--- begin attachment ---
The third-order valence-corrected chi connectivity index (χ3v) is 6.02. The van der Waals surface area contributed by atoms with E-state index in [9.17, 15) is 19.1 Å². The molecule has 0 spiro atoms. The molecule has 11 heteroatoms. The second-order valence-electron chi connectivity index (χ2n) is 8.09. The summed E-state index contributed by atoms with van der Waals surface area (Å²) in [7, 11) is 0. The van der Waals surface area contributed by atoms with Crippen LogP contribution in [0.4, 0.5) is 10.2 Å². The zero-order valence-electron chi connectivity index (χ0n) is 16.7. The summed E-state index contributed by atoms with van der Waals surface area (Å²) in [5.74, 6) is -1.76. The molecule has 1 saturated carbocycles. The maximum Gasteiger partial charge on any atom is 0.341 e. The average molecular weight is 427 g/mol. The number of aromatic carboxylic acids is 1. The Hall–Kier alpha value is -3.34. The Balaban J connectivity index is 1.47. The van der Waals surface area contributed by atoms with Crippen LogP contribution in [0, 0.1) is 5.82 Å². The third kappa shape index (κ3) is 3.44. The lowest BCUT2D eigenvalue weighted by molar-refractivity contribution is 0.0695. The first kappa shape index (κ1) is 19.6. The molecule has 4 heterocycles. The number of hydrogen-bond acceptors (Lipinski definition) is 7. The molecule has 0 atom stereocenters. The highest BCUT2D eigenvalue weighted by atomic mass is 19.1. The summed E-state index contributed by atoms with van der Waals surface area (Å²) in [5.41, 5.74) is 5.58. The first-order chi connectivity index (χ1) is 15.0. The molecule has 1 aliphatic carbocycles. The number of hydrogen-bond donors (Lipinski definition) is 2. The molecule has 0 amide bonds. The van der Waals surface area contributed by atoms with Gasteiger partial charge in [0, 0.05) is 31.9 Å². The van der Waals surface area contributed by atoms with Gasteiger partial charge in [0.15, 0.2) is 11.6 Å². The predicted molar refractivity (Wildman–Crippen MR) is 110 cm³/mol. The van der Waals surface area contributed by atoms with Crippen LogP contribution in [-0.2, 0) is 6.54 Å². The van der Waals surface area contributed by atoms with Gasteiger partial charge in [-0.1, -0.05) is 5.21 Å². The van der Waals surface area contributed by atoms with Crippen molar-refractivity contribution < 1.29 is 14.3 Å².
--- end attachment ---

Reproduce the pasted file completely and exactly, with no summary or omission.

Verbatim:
The third-order valence-corrected chi connectivity index (χ3v) is 6.02. The van der Waals surface area contributed by atoms with E-state index in [9.17, 15) is 19.1 Å². The molecule has 0 spiro atoms. The molecule has 11 heteroatoms. The second-order valence-electron chi connectivity index (χ2n) is 8.09. The summed E-state index contributed by atoms with van der Waals surface area (Å²) in [7, 11) is 0. The van der Waals surface area contributed by atoms with Crippen LogP contribution in [0.4, 0.5) is 10.2 Å². The zero-order valence-electron chi connectivity index (χ0n) is 16.7. The summed E-state index contributed by atoms with van der Waals surface area (Å²) in [5.74, 6) is -1.76. The molecule has 1 saturated carbocycles. The maximum Gasteiger partial charge on any atom is 0.341 e. The average molecular weight is 427 g/mol. The number of aromatic carboxylic acids is 1. The Hall–Kier alpha value is -3.34. The Balaban J connectivity index is 1.47. The van der Waals surface area contributed by atoms with Crippen LogP contribution in [0, 0.1) is 5.82 Å². The third kappa shape index (κ3) is 3.44. The lowest BCUT2D eigenvalue weighted by molar-refractivity contribution is 0.0695. The first kappa shape index (κ1) is 19.6. The molecule has 4 heterocycles. The number of hydrogen-bond acceptors (Lipinski definition) is 7. The molecule has 0 atom stereocenters. The highest BCUT2D eigenvalue weighted by atomic mass is 19.1. The summed E-state index contributed by atoms with van der Waals surface area (Å²) in [5.41, 5.74) is 5.58. The first-order chi connectivity index (χ1) is 15.0. The molecule has 1 aliphatic carbocycles. The number of hydrogen-bond donors (Lipinski definition) is 2. The molecule has 0 amide bonds. The van der Waals surface area contributed by atoms with Gasteiger partial charge in [0, 0.05) is 31.9 Å². The van der Waals surface area contributed by atoms with Gasteiger partial charge in [0.15, 0.2) is 11.6 Å². The predicted molar refractivity (Wildman–Crippen MR) is 110 cm³/mol. The van der Waals surface area contributed by atoms with Crippen LogP contribution in [-0.2, 0) is 6.54 Å². The van der Waals surface area contributed by atoms with Gasteiger partial charge in [-0.1, -0.05) is 5.21 Å². The van der Waals surface area contributed by atoms with Crippen molar-refractivity contribution < 1.29 is 14.3 Å².